The recent hot U.S. summer has prompted many climate doomsday scientists to claim that human CO2 is causing extreme climate change, as represented by high temperatures and severe weather events - however, the actual empirical evidence does not support the alarmist claims
(click on image to enlarge)
Indeed, for many parts of the U.S. there has been a long, hot and dry summer. In other parts of the world though, very cold and very wet weather has ruled - Alaska, London and Australia have had much colder weather than normal, for example.
Despite global temperatures being somewhat average when compared to the last 15 years, that has not stopped the usual climate doomsday alarmists to claim that human CO2 emissions are causing new temperature extremes and severe weather events, both in the winter and summer months.
As the adjacent plot of NOAA data reveals, the claim that rising atmospheric CO2 levels are causing extremes and and more frequent severe weather events just does not hold any water, at least for the U.S. To summarize the key points of the chart:
1. CO2 emissions started their rapid increase during the 1950s
2. The supposed doomsday scientists' "safe level" of CO2, 350 ppm, was not reached until 1988
3. The majority of extreme, record setting temperature events, hot and cold, took place prior to the 1950s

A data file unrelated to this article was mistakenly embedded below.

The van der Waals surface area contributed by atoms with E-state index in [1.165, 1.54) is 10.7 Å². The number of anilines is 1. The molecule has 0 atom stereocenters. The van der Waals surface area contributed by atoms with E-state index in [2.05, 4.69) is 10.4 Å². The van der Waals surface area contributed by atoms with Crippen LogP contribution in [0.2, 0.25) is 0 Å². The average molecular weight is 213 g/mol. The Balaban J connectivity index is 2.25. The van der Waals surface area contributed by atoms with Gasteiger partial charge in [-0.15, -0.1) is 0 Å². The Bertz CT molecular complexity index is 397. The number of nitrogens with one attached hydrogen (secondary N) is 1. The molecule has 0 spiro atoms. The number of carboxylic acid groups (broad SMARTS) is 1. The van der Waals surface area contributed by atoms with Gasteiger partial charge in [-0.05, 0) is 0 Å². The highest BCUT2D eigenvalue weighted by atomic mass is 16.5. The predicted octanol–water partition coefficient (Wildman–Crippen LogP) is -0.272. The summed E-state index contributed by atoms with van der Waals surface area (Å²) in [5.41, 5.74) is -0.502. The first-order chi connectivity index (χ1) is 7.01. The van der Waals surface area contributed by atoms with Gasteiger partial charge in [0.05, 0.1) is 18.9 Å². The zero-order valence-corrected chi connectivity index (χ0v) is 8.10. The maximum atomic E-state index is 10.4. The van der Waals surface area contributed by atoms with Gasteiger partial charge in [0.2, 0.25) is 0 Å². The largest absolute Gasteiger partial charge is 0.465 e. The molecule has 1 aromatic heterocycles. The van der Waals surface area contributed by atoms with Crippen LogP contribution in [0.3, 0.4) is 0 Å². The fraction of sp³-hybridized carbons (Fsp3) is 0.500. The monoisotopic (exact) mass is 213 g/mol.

4. The peak of record setting 24-hour snowfall events happened during both the 1960s and the 1990s
5. The peak of record setting 24-hour rainfall events happened during the 1990s
6. The 1990s and the 1960s did not produce many max/min temperature records, which alarmists state are the actual cause of those severe weather record setting incidents
7. The 1930s easily had the most states establishing their maximum and minimum temperature records, yet this extreme temperature climate failed to produce the predicted severe record setting rainfall and snowfall incidents
8. The decade of the 2000s, with the highest atmospheric CO2 levels ever, failed to produce any noteworthy temperature records but one, and severe weather records plummeted from the pace established during 1990s
9. So far, the 2010 decade looks to be a piker when viewed in the context of temperature and severe weather events
10. CO2 levels above the "safe" 350 level appear to be fairly 'safe' for U.S. residents. There were more extreme climate/weather records produced prior to 350 being reached (Note: all rain/snow records during the 1980s took place prior to 1988 - the magically dangerous 350 ppm year)